Sarah is screaming. Ryan runs up the stairs. The house looks like a Universal Studios tour of Miss Havisham's place (or maybe it's the house from "A Rose for Emily", given Carroll's affection for Faulkner). Ryan turns when he hears a noise and Carroll bludgeons him in the face. He starts monologuing while periodically kicking the crap out of Ryan.
Carroll talks about the muscles that connect the human eye -- there are seven of them. He says he removed each one individually, which is a rather tricky thing to do. And then he holds up the tape recorder that has Sarah's screams on it and cuts a rope so her body drops from the ceiling, dangling, eyeless, in front of Ryan. Yep. Poor Sarah. (Your recapper will be sleeping with the lights on, by the way. Possibly forever.) Carroll says she lasted much longer than he thought she would.
Ryan jumps up and starts choking Carroll, who says he wants to turn himself in. He keeps repeating the word "surrender" as Mason and the others rush in and pry Ryan off him. Because this would be a really short show if Ryan throttles the life out of the mouthy bugger.
The U.S. marshals take Carroll away in shackles as Mason tells Ryan that he'll be transferred to federal detention. He's lost in his memories, talking about the eighteen months it took to catch Carroll the first time and all the girls he lost, but how he was able to save Sarah. That time.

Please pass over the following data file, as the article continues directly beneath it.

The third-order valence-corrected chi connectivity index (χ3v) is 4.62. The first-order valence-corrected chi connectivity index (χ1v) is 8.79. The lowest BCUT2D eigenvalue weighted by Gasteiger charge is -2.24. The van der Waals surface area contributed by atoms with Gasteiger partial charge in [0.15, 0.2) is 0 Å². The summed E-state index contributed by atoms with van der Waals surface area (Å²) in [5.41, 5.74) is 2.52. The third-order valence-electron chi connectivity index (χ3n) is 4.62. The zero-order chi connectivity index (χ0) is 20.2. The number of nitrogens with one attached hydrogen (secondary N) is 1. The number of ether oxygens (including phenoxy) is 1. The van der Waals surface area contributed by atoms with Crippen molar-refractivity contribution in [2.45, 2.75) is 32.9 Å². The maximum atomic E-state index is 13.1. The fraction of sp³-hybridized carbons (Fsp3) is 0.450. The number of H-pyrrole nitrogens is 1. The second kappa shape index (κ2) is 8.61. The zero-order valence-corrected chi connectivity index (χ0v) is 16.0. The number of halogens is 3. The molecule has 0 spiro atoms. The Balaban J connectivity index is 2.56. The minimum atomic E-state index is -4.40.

Richmond detention center. Mike tells Ryan that Carroll had forty-seven websites, plenty of blogs and chat rooms, so they have no idea how many acolytes he has out there. Mason tells Ryan that Carroll will only talk to him. Runs in the family, it seems.
Carroll says Sarah had to die. He says it's such a shame, since she worked so hard to get her life back together -- unlike Ryan. He sneers at Ryan's book, you know, because he only believes in literature. Ryan asks what the sequel's going to be about, and Carroll says it will be a collaboration. He rambles pretentiously about how his new work is going to have more mass appeal. Ryan says they know about his followers. Carroll doesn't like the word "cult," instead, he says, he has friends. He exposits that there are three hundred active serial killers in the U.S. And he's Facebook friends with all of them! Way to go, Zuckerberg.